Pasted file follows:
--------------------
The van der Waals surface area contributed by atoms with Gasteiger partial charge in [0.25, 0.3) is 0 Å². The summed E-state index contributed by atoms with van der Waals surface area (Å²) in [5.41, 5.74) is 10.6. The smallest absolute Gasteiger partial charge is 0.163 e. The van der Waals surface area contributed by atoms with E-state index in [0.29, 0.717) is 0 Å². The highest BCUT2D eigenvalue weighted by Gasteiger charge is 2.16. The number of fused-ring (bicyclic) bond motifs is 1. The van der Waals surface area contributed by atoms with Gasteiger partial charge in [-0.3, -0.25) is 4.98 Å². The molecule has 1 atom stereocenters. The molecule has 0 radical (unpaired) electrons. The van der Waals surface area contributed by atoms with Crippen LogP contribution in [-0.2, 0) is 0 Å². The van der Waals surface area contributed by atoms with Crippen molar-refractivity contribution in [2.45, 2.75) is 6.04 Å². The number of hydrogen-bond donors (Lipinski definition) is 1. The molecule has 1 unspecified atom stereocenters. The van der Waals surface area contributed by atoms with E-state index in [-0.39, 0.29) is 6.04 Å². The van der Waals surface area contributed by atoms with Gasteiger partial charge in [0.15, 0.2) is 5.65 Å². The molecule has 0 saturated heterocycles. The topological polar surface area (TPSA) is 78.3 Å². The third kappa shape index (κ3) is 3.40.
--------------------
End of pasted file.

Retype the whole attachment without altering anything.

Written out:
The van der Waals surface area contributed by atoms with Gasteiger partial charge in [0.25, 0.3) is 0 Å². The summed E-state index contributed by atoms with van der Waals surface area (Å²) in [5.41, 5.74) is 10.6. The smallest absolute Gasteiger partial charge is 0.163 e. The van der Waals surface area contributed by atoms with E-state index in [0.29, 0.717) is 0 Å². The highest BCUT2D eigenvalue weighted by Gasteiger charge is 2.16. The number of fused-ring (bicyclic) bond motifs is 1. The van der Waals surface area contributed by atoms with Gasteiger partial charge in [-0.3, -0.25) is 4.98 Å². The molecule has 1 atom stereocenters. The molecule has 0 radical (unpaired) electrons. The van der Waals surface area contributed by atoms with Crippen LogP contribution in [-0.2, 0) is 0 Å². The van der Waals surface area contributed by atoms with Crippen molar-refractivity contribution in [2.45, 2.75) is 6.04 Å². The number of hydrogen-bond donors (Lipinski definition) is 1. The molecule has 1 unspecified atom stereocenters. The van der Waals surface area contributed by atoms with E-state index in [-0.39, 0.29) is 6.04 Å². The van der Waals surface area contributed by atoms with Gasteiger partial charge in [0.15, 0.2) is 5.65 Å². The molecule has 0 saturated heterocycles. The topological polar surface area (TPSA) is 78.3 Å². The third kappa shape index (κ3) is 3.40.